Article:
So we’ve decided to remove the Cauldron of Jordan and Nephalem Cube. They were implemented to allow for salvaging and selling items when there was no quick and easy way to return to town. Now that the Stone of Recall exists, we found that keeping the Cauldron and Cube in the game detracted from the benefits of returning to town to sell items, salvage, craft, and interact with the townsfolk. It’s a good idea to break up combat so that players have a moment to evaluate their gear and crafting options before venturing back out. In addition, we’ve decided to just call it what it is and the Stone of Recall is now Town Portal, and is integrated directly onto the skill bar UI.

The Blacksmith artisan will now salvage items. With removal of the Cube we needed some mechanic in town that allowed you to salvage your items, and it just makes sense for the Blacksmith to offer it.

One other important change is that common (white) items will no longer be salvageable. We found that it caused a few itemization issues, but mostly this is due to a general philosophy shift on the importance of items. Previously, our thinking was that when an item dropped it should always be useful to you in some way, either the stats could be an improvement for you, or in the case of white items you could break it down and craft something better. Through a lot of play testing we have come full circle to the Diablo II methodology — a lot of stuff that drops just isn’t worth picking up. Diablo II captured the loot piñata feel by dropping a lot of crap, mostly arrows and bolts, and we of course still very much want that feeling of item-explosions. To do that we need to be able to balance the value of items to how many we’re throwing at you.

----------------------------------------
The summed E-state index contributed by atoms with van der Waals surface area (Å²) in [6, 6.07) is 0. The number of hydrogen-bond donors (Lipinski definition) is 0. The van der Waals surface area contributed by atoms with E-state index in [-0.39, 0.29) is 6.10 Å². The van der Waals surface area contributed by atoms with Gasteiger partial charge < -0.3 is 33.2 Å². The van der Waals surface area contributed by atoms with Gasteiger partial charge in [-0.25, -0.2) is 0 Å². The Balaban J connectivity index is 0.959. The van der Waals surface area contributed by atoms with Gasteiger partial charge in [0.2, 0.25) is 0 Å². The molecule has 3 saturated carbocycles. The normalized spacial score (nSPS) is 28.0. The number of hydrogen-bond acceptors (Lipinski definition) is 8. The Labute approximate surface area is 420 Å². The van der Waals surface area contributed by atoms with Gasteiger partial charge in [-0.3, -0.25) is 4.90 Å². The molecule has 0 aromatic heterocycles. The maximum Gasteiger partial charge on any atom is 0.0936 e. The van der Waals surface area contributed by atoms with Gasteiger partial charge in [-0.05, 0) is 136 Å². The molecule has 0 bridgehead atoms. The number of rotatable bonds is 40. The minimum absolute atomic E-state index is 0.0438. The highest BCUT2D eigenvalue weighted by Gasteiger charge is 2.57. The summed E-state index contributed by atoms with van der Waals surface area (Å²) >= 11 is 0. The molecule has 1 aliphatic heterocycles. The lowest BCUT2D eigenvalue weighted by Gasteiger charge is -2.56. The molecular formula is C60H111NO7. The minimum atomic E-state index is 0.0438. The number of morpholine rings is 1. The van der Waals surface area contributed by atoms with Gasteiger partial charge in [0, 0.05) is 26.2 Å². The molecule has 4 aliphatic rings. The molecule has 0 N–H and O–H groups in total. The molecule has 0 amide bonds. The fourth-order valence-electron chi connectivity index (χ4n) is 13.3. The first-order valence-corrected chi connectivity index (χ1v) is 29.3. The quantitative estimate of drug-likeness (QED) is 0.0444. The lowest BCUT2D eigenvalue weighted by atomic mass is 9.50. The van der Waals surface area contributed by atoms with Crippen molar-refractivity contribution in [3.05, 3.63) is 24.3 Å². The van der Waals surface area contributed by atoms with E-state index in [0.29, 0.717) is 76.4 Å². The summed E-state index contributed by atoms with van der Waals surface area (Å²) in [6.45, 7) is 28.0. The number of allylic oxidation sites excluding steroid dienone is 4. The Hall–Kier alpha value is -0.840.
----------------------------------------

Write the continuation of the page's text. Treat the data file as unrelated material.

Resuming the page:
This leads us to the last change I’ll be detailing today:

We’re changing core character attributes to Strength, Dexterity, Intellect, and Vitality, and the benefits each stat provides is being broken down as:

Strength

     +Barbarian damage
     +Armor

Dexterity

     +Demon Hunter damage
     +Monk damage
     +Dodge

Intellect

     +Wizard damage
     +Witch Doctor damage
     +Health from globes

Vitality

     +Health

We’re dropping Defense, Attack, and Precision as attributes, Armor is taking over for what Defense used to provide, +Physical Resist will take over for Armor, and +Chance to Crit will fill in for Precision. Obviously these stat changes are one of the bigger systems changes we’re currently working on as they have far reaching requirements to re-itemize and balance the game.